France backs Africa for UN seat

Sarkozy urges Security Council overhaul, saying Africa should get permanent seat.

    Sarkozy said it was 'not normal' that African did not have a permanent seat on the Security Council [AFP]

    African nations have been asking for two rotating permanent seats with veto power as well as more non-permanent seats since 2005, given the continent has about 27 per cent of members at the UN, its size and the involvement of global powers on its territory.

    France is pushing for a change proposed previously with the UK whereby non-permanent membership on the Security Council would be raised to 10 years instead of two now, without the right of veto, a French diplomatic source said.

    China, the US, Russia, Britain and France are the permanent members of the Security Council.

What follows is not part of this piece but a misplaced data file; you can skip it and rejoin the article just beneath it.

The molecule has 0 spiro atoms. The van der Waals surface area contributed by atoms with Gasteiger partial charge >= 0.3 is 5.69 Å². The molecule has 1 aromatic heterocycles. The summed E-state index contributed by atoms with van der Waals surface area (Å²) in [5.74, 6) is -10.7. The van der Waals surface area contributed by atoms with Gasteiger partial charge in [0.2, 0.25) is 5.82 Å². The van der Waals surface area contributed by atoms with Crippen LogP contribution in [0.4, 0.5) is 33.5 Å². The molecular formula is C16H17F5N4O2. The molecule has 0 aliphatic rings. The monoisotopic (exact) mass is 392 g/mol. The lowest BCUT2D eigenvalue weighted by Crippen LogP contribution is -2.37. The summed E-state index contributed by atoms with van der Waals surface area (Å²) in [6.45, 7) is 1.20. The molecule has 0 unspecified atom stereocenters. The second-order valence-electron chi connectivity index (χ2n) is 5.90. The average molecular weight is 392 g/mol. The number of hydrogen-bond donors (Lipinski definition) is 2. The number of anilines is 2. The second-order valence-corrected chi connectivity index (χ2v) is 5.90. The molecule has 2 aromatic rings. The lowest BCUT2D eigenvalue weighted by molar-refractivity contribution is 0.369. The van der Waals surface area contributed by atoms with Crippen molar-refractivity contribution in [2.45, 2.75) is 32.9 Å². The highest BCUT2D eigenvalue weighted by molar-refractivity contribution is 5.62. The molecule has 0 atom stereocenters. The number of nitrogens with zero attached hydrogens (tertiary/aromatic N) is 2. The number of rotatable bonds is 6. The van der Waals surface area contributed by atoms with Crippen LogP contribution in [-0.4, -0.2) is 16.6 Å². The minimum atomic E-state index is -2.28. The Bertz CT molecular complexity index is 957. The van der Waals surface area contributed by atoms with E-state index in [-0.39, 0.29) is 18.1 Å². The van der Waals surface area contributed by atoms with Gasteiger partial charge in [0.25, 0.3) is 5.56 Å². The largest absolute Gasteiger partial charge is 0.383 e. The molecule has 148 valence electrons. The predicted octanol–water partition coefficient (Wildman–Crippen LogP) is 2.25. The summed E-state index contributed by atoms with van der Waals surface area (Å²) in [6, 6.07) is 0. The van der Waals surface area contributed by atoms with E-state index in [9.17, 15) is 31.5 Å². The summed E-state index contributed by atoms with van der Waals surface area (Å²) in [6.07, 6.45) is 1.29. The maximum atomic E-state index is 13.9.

Nigeria, Gabon and Uganda are among 10 members that hold rotating seats.

    'Summit of renewal'

    The Nice gathering has been touted as a "summit of renewal" and Sarkozy stressed that France needed to look to the future instead of "perpetuating the illusion of an outdated role".

    This Africa-France summit is Sarkozy's first since taking office in 2007 and reflects France's shift away from its traditional West African allies towards engagement with the continent as a whole.

    France is seeking to use the two-day gathering as a springboard for business deals.

    "Africa is our future and will be a principle reservoir for world economic growth in the decades to come," Sarkozy said.

    Alain Joyandet, France's development minister, said it would be "the summit of renewal, a sort of launch of a new era".

    Breaking away from tradition, France has invited nearly 200 business leaders from France and Africa to this year's summit including heads of big French companies such as energy giant Total and nuclear firm Areva.

    The push on the economic front comes as France has taken a back seat to China, Africa's biggest trade partner, which has injected billions over the past decade to tap into raw materials needed to fuel its hungry economy.

    SOURCE: Agencies


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